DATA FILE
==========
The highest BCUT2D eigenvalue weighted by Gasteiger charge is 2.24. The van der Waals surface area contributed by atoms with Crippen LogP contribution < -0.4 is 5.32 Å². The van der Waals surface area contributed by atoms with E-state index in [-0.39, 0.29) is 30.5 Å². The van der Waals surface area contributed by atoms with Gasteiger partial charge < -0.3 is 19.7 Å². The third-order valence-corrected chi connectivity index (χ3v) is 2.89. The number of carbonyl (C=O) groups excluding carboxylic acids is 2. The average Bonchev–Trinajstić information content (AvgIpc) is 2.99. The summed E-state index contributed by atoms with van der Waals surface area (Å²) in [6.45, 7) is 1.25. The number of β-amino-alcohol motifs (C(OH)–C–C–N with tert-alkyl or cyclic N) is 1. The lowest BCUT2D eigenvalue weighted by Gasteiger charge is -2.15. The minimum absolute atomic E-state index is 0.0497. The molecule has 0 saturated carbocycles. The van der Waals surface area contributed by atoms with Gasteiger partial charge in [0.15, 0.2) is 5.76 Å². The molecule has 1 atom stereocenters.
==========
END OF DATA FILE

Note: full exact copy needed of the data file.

The highest BCUT2D eigenvalue weighted by Gasteiger charge is 2.24. The van der Waals surface area contributed by atoms with Crippen LogP contribution < -0.4 is 5.32 Å². The van der Waals surface area contributed by atoms with E-state index in [-0.39, 0.29) is 30.5 Å². The van der Waals surface area contributed by atoms with Gasteiger partial charge < -0.3 is 19.7 Å². The third-order valence-corrected chi connectivity index (χ3v) is 2.89. The number of carbonyl (C=O) groups excluding carboxylic acids is 2. The average Bonchev–Trinajstić information content (AvgIpc) is 2.99. The summed E-state index contributed by atoms with van der Waals surface area (Å²) in [6.45, 7) is 1.25. The number of β-amino-alcohol motifs (C(OH)–C–C–N with tert-alkyl or cyclic N) is 1. The lowest BCUT2D eigenvalue weighted by Gasteiger charge is -2.15. The minimum absolute atomic E-state index is 0.0497. The molecule has 0 saturated carbocycles. The van der Waals surface area contributed by atoms with Gasteiger partial charge in [0.15, 0.2) is 5.76 Å². The molecule has 1 atom stereocenters.